Violence pretty much forces a silence on people. When everyone sees a violent act, the first reaction they have to it is, ‘Well, it’s bad and it should stop.’ And then that’s kind of where the brain ends. There’s a lot of moral torture talk…but the ability to turn around and confront, not the torture talk, … but to actually look at the practice, pay attention to it, understand its details, consider what would it take if I took a tool and I did this to such a person, what would its effects be, that’s a pretty horrifying thing. Nobody really wants to go there.

Darius Rejali, from our show "The Long Shadow of Torture"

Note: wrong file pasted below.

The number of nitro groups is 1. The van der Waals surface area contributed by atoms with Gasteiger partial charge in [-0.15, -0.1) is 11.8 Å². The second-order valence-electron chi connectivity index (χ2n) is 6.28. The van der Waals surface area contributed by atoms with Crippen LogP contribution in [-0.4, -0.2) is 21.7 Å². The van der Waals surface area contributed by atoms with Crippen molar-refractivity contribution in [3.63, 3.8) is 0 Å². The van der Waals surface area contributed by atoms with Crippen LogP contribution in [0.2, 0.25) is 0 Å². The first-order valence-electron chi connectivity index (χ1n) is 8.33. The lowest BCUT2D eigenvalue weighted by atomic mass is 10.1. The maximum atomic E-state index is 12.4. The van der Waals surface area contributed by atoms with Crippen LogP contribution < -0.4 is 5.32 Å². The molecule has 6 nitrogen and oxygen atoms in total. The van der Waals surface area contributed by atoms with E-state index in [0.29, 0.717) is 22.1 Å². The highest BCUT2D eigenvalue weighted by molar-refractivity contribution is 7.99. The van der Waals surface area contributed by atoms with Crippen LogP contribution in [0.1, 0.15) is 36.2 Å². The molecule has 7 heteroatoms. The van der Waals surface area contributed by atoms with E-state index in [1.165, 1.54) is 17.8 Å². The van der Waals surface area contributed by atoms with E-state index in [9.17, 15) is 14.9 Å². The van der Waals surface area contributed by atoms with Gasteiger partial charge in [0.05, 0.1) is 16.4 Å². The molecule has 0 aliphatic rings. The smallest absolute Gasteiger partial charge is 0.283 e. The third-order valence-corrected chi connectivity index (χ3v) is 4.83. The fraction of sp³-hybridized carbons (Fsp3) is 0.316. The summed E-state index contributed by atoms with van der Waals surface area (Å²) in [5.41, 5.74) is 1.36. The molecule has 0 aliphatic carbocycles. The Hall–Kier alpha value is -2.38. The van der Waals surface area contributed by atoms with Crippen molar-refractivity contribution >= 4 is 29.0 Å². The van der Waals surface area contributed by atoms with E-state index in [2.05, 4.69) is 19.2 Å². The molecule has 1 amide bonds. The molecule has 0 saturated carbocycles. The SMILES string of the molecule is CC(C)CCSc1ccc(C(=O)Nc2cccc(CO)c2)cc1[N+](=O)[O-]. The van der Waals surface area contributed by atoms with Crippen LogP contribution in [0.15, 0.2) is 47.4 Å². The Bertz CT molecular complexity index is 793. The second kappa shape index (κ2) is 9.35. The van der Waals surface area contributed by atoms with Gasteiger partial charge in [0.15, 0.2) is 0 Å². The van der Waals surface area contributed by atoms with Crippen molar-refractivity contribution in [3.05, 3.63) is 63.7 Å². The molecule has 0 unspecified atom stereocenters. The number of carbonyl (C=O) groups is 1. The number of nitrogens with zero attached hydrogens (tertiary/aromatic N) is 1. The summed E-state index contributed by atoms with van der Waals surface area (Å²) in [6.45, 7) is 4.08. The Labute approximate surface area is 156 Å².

With new reports of detainee abuse in Iraq emanating from WikiLeaks, we’re going to broadcast/podcast an encore version of Krista’s interview with Rejali in the coming weeks. Rejali argues that, with the right circumstances in place, torture is a likely outcome and that it’s the “situation, not the disposition, that makes people evil.”

by Nancy Rosenbaum, producer

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